State Relations

November 28, 2007

California Ballot Measure Pits Four Years Against Two Year Schools

According to this morning’s Chronicle of Higher Education, officials at California’s two public university systems are pitting themselves against their counterparts in the state’s community college system over a February 2008 ballot measure that would provide a guarantee of additional state funding for California’s two year colleges.

The measure, officially known as the Community College Governance, Funding Stabilization, and Student Fee Reduction Act but referred to most often by its ballot number, Proposition 92, would establish a separate state funding guarantee for the California Community Colleges, as well as a separate enrollment growth formula.  The measure would also reduce student fees (tuition) and make changes in governance of the two year schools.

California already has a funding guarantee for K-12 schools which is known as Proposition 98.  According to the non-partisan Legislative Analyst’s Office, Proposition 92 would require the state to spend about $300 million per year more for public schools AND community colleges.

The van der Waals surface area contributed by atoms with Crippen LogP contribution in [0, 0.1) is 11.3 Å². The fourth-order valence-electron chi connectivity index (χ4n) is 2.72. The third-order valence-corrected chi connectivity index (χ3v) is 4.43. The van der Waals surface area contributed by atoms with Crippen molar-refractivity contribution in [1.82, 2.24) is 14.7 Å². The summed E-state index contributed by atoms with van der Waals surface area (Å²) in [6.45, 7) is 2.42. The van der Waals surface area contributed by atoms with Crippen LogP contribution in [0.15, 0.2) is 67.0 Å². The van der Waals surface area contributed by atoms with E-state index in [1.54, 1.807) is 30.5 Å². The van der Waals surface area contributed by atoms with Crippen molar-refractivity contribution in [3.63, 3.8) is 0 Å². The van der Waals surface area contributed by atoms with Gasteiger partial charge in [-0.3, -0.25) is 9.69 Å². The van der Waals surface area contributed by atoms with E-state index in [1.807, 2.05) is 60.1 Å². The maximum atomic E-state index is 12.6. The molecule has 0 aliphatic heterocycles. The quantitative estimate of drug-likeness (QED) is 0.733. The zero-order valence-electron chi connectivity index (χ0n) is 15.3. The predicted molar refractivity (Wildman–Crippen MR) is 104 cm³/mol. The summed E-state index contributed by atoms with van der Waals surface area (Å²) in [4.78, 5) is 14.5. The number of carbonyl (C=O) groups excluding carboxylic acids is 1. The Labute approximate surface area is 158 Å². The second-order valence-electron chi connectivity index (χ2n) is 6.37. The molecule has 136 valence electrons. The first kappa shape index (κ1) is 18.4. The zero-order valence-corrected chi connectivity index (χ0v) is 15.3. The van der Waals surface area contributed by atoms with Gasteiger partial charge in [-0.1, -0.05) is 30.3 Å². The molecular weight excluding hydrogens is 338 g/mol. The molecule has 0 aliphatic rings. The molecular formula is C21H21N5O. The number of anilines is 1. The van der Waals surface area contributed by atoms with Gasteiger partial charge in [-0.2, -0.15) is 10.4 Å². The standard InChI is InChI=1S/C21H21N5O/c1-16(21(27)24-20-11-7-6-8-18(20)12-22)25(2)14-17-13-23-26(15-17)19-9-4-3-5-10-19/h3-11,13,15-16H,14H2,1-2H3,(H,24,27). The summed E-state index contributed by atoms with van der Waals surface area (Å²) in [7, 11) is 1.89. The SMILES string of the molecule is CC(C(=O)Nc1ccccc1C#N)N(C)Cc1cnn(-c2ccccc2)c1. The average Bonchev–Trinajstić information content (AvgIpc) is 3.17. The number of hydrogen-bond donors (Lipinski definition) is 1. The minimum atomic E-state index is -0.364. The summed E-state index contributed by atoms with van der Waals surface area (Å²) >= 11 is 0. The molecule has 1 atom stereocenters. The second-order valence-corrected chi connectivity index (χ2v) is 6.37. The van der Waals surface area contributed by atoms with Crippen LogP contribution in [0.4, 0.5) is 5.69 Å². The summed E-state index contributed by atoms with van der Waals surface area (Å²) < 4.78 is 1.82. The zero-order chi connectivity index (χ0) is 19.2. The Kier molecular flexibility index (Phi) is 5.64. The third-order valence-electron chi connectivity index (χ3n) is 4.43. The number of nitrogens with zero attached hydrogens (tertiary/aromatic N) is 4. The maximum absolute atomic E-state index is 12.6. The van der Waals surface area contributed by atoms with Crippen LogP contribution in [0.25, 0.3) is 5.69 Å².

The governing boards of the University of California (UC) and California State University (CSU)  systems have taken positions against Proposition 92.  While UC and CSU officials expressed strong support for the community college system, they fear that passage of Proposition 92 could endanger the budgets for four year universities because it would limit the pot of state money available to agencies without protected streams of funding.  UC and CSU board members further point out that changing the funding provisions of the measure would require a four-fifths vote of the legislature and a two thirds vote would be required to increase student fees.

Supporters of Proposition 92 include the California School Employees Association and the California Community College Association.  In addition to UC and CSU governing boards, opponents include the California Chamber of Commerce, the California Teachers Association, the League of Women Voters of California and teh California Business Roundtable.